By ABBY VICK
I recently wrote an article for my clients with the same title about paying down your debt and trying not to be too emotional about it. Then, I reread the title and thought that my fellow women advisors need this article, as well.
I have never met a female advisor who said they weren’t in this business to help people. I have had the pleasure of meeting women in the financial industry who are competitive, smart and ambitious.
I began my CFA studies this week and was reading in the ethics chapter about trustworthiness in different fields and, at no shock to any of you, the financial field was polled at having the lowest trustworthiness. Only 46% of those polled said that they think the financial industry is truthworthy or acting with integrity. I know that’s not how you picture yourself. In the morning, you probably don’t get up, look in the mirror and say, “how can I find a way to con my clients today?”
Instead, I’m sure it’s quite the opposite. We wake up and think, “how can I make a good impression on my clients today? How can I make my clients feel special and appreciated?” But after a day of customer service and making phone calls that might include bad news about the performance in their account, it can be draining and always meeting their high expectations can be overwhelming.
A client, who is moving over their accounts, tries to negotiate you to lower your fees. Another client was in your office agreeing with the financial plan you designed, instead has taken your plan over to a competitor to put it into place there. You find out after working with a client for five years that they have been holding two large accounts at another firm to test your money management against your competitors.
Our clients demand a lot from us in this industry and they are taught to hide information from us because they are unsure how trustworthy an advisor can be. It can be a challenge to come to work every day and continue to care about improving customer service and appreciation, but here are some tips for setting you and your clients up for success:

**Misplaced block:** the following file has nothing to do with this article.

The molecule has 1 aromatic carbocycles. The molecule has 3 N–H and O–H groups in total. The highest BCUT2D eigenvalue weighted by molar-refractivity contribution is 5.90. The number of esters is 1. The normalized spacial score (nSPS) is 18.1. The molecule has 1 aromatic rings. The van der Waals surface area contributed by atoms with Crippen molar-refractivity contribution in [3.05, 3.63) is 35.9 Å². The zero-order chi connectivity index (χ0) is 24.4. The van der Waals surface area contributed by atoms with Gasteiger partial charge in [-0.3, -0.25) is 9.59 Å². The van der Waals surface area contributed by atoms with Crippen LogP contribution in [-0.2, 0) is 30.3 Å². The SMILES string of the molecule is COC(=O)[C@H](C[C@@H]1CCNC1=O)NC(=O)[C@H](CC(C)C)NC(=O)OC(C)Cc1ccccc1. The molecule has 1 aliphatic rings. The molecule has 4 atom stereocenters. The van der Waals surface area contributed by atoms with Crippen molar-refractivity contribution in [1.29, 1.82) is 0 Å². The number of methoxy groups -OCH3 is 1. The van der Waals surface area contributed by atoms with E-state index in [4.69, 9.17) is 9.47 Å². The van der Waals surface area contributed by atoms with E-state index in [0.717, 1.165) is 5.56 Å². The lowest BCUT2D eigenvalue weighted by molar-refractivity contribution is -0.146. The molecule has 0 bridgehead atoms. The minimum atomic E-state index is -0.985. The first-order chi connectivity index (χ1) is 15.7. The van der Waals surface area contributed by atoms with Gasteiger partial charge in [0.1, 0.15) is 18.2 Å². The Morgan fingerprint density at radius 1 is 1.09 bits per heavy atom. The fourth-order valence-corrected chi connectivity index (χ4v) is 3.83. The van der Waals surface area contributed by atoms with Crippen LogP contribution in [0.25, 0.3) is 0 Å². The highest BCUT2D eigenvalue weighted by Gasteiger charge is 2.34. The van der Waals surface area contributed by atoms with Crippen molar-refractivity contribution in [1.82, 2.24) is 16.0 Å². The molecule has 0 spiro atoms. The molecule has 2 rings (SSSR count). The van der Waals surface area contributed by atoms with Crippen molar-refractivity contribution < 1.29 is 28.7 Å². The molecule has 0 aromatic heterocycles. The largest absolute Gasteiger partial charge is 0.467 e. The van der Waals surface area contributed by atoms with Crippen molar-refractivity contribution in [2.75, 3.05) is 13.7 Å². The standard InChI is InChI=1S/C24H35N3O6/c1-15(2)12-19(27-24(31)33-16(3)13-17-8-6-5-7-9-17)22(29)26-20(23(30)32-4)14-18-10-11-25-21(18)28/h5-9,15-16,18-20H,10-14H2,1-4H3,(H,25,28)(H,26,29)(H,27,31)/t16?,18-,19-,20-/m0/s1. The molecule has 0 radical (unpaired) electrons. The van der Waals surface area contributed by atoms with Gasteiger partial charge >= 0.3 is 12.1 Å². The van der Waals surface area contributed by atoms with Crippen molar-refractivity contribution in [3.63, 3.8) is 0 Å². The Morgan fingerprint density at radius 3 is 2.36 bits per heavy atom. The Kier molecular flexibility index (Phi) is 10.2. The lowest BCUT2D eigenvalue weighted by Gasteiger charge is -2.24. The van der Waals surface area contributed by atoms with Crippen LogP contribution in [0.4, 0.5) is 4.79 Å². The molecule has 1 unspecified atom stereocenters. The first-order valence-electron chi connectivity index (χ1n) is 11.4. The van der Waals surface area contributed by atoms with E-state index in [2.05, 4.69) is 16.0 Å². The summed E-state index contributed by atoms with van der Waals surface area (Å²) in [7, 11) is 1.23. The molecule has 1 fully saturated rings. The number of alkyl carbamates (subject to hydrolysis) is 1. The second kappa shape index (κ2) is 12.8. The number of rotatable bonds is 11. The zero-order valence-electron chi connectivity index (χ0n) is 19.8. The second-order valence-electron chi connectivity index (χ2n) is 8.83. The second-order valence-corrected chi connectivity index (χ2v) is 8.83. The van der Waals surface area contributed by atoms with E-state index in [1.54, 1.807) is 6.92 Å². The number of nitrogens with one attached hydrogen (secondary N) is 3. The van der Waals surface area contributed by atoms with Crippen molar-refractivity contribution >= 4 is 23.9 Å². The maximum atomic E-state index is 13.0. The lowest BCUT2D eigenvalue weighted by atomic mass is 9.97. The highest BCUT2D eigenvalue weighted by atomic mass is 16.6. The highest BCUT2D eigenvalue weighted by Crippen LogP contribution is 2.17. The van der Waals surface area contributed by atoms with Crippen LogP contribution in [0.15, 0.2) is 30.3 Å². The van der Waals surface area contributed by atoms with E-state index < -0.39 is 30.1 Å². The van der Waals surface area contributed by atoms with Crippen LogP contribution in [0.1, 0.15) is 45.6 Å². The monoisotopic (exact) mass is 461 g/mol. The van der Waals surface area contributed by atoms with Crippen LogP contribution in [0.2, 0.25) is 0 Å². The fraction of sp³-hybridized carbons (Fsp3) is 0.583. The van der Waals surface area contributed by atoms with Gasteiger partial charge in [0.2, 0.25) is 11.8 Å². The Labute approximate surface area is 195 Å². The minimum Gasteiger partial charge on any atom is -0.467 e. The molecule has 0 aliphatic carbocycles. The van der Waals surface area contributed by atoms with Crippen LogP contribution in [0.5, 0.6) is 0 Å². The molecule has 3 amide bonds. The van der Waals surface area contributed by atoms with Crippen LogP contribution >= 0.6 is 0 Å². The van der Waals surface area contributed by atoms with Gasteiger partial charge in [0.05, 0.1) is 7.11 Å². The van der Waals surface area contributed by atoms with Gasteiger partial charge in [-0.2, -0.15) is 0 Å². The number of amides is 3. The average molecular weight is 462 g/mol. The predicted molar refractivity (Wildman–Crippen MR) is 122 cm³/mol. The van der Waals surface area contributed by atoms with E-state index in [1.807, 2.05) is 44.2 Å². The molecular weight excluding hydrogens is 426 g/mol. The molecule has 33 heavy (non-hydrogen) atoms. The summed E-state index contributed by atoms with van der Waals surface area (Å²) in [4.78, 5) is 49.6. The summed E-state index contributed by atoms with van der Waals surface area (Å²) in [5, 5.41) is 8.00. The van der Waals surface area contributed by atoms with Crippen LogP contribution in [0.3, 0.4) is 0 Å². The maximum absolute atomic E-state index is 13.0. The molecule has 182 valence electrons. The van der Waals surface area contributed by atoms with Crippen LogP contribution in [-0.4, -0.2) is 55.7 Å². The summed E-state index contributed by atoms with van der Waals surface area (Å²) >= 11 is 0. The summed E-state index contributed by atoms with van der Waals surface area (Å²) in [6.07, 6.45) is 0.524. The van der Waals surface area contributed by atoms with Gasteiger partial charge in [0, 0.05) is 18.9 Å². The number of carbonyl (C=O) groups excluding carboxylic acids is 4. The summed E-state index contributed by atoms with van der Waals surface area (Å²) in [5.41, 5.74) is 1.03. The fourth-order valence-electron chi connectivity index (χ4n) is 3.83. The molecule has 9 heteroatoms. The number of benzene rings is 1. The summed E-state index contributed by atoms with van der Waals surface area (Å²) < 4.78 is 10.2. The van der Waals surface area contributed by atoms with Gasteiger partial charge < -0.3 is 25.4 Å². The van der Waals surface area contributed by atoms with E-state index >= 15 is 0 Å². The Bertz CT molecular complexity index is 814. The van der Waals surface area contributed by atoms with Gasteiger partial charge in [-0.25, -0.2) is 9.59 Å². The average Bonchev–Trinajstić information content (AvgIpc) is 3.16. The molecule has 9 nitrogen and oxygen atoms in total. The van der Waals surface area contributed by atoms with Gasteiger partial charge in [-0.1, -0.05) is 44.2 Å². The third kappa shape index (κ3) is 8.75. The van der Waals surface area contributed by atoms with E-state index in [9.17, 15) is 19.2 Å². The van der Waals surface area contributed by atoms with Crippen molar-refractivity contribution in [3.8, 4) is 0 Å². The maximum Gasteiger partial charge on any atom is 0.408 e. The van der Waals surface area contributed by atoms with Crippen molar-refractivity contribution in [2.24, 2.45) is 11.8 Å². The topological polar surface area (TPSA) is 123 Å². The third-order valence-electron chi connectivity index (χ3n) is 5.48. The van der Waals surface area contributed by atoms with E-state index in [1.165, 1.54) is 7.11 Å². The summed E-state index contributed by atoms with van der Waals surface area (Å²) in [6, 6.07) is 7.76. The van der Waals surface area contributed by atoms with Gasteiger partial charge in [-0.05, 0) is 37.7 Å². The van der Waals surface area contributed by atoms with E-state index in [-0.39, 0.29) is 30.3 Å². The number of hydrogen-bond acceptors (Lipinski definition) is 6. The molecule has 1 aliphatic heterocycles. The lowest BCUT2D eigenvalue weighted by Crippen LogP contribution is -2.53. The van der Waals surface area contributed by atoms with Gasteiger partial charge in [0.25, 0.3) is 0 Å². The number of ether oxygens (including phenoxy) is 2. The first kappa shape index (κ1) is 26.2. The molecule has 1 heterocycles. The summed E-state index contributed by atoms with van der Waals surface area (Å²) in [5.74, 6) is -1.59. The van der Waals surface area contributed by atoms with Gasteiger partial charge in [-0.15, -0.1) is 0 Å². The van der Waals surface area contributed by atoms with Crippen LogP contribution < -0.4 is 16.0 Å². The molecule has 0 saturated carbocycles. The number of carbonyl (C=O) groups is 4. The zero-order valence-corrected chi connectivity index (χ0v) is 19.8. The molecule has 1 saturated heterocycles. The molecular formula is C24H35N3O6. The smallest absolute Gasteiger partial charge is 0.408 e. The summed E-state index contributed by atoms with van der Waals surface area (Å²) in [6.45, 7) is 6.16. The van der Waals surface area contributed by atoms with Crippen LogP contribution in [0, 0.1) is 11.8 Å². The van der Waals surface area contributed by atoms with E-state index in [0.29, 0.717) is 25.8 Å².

- Set your client up for success. Explain to them from their first meeting how you take care of your clients. How often should they expect to hear from you? How often should they call? How long will the process take?
- Let them know your expectations of them. “Working with me means creating a lasting partnership. A level of trust should be built between us, so we can work together amicably. For example, from day one, I want to tell you how I will be getting paid from your work with me. On the other side, if I am to create a full financial plan for your family, I need to know about all the assets so I can make the best determinations for your plan.”
- Teach clients to be realistic. If you’re reading marketing about some perfect product (complete liquidity, double digit returns, and no losses), then you’re looking for something that doesn’t exist. Working with an advisor means having an intentional plan for your money, not a get rich quick scheme.
- The client has to buy into the plan. If the client is interested in the plan, they must also understand their role in the plan. This could be paying down debt, contributing to retirement accounts, or simply not touching their investments. But getting your client to not only sign off on the plan, but to follow through on their part of the implementation could make or break their success.
These are a few items I cover in my initial appointment with clients. From the first meeting, I want my clients to be clear on our relationship- my responsibilities and theirs. Then, they know from our first interaction if we are a good fit for each other.
If at any time, they disagree and want to look for someone else with other attributes, that’s fine. At least I knew it at the beginning and didn’t waste hours behind the scenes trying to market to them or sell them on anything. We can have an authentic interaction, full of compassion and understanding and leave the meeting with a clearer understanding.